In collaboration with librettists Giuseppe Adami and Renato Simoni, Puccini began work on Turandot, determined that the finished opera would be not only his most important work, but an opera of “legendary stature and philosophic implication.”[viii]  This desire was perhaps one of the contributing aspects that would make this final opera so difficult to compose, and ultimately result in an unfinished work.  Puccini’s need to make everything perfect drove him to take a more active role in the writing of the libretto than he had in any of his previous works, and as librettist Adami began to become famous in his own right, and had less and less time to devote to Turandot, Puccini took over the work with constant rewrites and personal dictation.[ix]  Louis Biancolli suggests that if Puccini has simply chosen to write the libretto himself, it would have simplified the process as his level of involvement only served to add another writer to the already complicated process.[x]

 

Perhaps the aspect that caused the greatest amount of difficulty was, very simply, the act of blending the comic and the serious in a new operatic form.  Throughout the composition process, Puccini attempted to “preserve something of the spirit of the old play and at the same time… attempting to add to it the softness and mysticism which he needed for his music.”[xi]  Ultimately, Puccini died in November, 1924 with the final duet for the opera still unfinished.  It fell to Franco Alfano to complete the work using Puccini’s sketches, but Alfano knew that he would not be able to capture Puccini’s desire that the final duet be, “a great duet… [in which] two almost superhuman beings descend through love to the level of mankind, and this love must at the end take possession of the whole stage in a great orchestral peroration.”[xii]  Overall, Puccini’s struggles with this work, his efforts to blend serious drama and comedy, were not to be realized with a final, ultimate love duet.  While the work is recognized as one of his masterpieces and an exhibit of Puccini’s ability to incorporate new and unique ideas into his music, without his ability to bring his vision of the final duet to life, the work remains an unfinished piece.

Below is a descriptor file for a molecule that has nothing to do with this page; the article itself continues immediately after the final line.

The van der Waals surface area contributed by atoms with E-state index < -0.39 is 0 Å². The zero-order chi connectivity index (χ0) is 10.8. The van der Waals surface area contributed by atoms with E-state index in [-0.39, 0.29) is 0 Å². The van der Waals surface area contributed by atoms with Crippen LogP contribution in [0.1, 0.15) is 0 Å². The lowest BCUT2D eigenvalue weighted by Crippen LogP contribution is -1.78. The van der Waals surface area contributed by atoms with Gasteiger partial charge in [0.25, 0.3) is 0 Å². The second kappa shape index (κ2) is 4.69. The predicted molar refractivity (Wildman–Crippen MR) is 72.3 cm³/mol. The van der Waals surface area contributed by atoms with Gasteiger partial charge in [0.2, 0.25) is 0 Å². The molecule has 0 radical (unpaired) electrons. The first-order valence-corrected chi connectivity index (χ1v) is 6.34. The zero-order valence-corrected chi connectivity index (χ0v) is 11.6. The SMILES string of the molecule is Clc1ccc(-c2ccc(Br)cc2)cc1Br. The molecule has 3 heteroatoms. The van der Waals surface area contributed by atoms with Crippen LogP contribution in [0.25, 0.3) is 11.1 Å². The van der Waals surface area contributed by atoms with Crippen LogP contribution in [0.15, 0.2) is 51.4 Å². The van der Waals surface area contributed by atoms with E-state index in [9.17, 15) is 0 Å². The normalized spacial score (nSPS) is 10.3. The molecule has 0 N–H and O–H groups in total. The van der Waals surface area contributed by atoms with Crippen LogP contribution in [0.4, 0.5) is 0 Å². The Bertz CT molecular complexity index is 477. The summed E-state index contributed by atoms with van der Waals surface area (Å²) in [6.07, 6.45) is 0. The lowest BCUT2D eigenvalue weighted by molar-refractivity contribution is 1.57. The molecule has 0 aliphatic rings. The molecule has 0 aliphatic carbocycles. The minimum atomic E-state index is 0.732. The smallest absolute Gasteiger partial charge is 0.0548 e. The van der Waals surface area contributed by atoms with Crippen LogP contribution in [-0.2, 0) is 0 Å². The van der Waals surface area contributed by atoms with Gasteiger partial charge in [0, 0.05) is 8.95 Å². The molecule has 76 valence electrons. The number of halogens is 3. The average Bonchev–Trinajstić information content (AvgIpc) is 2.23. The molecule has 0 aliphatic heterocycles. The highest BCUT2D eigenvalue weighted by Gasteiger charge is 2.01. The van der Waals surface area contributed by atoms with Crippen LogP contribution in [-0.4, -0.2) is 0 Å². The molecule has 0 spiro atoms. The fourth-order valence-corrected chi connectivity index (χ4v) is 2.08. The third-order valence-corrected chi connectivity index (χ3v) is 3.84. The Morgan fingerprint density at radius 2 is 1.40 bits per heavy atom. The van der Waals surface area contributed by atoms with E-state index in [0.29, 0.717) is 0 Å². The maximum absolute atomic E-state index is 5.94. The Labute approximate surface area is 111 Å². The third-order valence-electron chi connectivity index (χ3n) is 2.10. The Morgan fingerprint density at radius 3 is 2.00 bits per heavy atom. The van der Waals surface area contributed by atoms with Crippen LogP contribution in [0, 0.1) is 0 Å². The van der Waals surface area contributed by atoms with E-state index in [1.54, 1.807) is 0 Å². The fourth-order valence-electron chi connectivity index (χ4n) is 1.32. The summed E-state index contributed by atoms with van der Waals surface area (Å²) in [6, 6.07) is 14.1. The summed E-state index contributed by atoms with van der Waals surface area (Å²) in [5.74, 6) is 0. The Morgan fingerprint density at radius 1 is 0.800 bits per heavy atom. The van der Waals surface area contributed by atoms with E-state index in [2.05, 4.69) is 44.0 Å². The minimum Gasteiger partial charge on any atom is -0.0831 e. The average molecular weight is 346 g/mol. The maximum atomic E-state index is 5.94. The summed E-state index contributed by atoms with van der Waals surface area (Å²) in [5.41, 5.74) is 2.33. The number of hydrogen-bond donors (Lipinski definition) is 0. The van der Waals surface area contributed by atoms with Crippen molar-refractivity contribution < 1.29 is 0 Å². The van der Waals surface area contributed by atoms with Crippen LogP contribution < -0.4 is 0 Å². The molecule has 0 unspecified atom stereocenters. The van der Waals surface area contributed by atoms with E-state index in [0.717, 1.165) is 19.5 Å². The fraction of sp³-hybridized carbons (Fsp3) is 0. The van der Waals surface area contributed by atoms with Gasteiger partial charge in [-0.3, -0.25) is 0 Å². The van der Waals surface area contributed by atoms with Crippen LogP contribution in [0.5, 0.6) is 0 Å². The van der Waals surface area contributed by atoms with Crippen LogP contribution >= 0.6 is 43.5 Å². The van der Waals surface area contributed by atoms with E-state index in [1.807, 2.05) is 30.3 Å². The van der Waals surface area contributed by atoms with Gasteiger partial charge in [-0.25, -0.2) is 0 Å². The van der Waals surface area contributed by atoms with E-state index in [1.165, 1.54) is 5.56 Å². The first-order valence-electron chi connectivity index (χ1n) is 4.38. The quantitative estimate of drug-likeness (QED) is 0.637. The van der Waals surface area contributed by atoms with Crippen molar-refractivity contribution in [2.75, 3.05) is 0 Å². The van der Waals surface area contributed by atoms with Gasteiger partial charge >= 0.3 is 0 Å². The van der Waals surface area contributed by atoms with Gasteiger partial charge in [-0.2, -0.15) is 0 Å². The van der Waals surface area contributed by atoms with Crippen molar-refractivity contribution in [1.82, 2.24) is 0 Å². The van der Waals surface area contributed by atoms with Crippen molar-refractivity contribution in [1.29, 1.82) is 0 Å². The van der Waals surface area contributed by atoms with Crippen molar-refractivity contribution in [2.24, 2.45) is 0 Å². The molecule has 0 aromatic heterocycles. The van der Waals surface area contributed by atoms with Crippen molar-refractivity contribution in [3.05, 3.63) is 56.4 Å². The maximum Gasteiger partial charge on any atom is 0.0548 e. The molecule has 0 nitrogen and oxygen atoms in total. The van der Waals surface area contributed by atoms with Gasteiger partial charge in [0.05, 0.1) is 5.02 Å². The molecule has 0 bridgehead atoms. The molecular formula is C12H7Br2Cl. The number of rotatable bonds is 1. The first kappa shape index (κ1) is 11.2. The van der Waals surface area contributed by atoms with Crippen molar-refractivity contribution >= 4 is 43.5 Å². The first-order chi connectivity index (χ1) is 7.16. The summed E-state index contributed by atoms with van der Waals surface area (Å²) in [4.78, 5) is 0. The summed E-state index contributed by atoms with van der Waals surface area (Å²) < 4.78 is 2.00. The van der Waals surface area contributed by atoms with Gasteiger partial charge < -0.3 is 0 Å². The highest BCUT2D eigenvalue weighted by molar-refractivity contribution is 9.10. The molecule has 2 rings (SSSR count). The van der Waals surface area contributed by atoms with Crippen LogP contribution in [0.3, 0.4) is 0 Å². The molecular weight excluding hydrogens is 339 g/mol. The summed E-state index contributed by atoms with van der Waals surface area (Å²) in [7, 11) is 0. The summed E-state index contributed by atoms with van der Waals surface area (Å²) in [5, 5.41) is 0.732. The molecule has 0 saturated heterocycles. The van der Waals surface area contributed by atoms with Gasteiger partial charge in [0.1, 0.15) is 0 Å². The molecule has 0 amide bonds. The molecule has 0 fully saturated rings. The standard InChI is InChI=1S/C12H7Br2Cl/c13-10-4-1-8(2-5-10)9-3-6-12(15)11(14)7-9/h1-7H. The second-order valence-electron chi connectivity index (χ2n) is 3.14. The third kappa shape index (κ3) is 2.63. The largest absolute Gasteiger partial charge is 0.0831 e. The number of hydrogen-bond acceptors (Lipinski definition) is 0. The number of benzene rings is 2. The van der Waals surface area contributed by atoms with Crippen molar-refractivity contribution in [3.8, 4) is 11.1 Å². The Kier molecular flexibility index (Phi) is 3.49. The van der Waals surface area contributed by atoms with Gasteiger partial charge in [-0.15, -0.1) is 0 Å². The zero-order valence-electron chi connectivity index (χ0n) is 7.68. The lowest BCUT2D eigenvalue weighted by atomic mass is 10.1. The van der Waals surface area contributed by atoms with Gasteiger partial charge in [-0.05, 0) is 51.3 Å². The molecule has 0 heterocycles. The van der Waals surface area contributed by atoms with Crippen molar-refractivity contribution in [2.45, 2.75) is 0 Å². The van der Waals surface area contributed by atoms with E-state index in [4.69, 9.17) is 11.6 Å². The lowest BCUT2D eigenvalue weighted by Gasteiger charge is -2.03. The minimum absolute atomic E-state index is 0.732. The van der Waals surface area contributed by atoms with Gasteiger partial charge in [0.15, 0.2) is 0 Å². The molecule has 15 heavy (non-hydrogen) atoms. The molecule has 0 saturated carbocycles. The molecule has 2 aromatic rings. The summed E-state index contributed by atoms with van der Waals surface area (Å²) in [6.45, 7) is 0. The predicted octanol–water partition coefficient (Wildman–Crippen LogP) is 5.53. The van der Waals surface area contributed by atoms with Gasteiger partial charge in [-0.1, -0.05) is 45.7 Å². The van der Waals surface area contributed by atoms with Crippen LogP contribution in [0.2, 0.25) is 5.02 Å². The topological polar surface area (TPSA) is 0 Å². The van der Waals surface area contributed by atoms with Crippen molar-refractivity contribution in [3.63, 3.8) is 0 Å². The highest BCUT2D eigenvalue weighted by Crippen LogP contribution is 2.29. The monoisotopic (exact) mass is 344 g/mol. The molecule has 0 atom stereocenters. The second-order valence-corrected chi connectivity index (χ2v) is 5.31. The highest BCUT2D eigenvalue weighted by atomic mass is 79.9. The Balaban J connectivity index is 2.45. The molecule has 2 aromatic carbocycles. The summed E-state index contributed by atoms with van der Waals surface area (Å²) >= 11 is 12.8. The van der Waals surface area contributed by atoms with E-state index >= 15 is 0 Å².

After being completed by Alfano, the opera was first performed at La Scala on April 25th, 1926.[xiii]  Michigan Opera Theatre will perform the opera this May, from the 10th through the 18th, under the direction of Garnett Bruce and with conductor Valerio Galli.  Ticket and other information can be found at www.michiganopera.org

 

 

 

Bibliography

 

 

Biancolli, Louis, ed..  The Opera Reader: A Complete Guide to the Best Loves Operas.

New York: Grosser & Dunlap, 1953.

 

Earl of Harewood, The.  Kobbe’s Complete Opera Book.

London: William Clowes and Sons Ltd., 1963.

 

Puccini, Simonetta and William Weaver, eds..  The Puccini Companion.

New York: W.W. Norton & Company, Inc., 1994.

 


[i] Simonetta Puccini and William Weaver, eds., The Puccini Companion (New York: W.W. Norton & Company, Inc., 1994) 39-40.

[ii] Simonetta Puccini and William Weaver, eds., The Puccini Companion (New York: W.W. Norton & Company, Inc., 1994) 143.

[iii] Simonetta Puccini and William Weaver, eds., The Puccini Companion (New York: W.W. Norton & Company, Inc., 1994) 114, 116.

[iv] Louis Biancolli, ed., The Opera Reader: A Complete Guide to the Best Loves Operas (New York: Grosser & Dunlap, 1953) 394.

[v] Louis Biancolli, ed., The Opera Reader: A Complete Guide to the Best Loves Operas (New York: Grosser & Dunlap, 1953) 389.

[vi] The Earl of Harewood, Kobbe’s Complete Opera Book (London: William Clowes and Sons Ltd., 1963) 657.

[vii] Louis Biancolli, ed., The Opera Reader: A Complete Guide to the Best Loves Operas (New York: Grosser & Dunlap, 1953) 389.

[viii] Louis Biancolli, ed., The Opera Reader: A Complete Guide to the Best Loves Operas (New York: Grosser & Dunlap, 1953) 390.

[ix] O Louis Biancolli, ed., The Opera Reader: A Complete Guide to the Best Loves Operas (New York: Grosser & Dunlap, 1953) 389.

[x] Louis Biancolli, ed., The Opera Reader: A Complete Guide to the Best Loves Operas (New York: Grosser & Dunlap, 1953) 393.

[xi] Louis Biancolli, ed., The Opera Reader: A Complete Guide to the Best Loves Operas (New York: Grosser & Dunlap, 1953) 393.

[xii] Louis Biancolli, ed., The Opera Reader: A Complete Guide to the Best Loves Operas (New York: Grosser & Dunlap, 1953) 392.

[xiii] Louis Biancolli, ed., The Opera Reader: A Complete Guide to the Best Loves Operas (New York: Grosser & Dunlap, 1953) 394.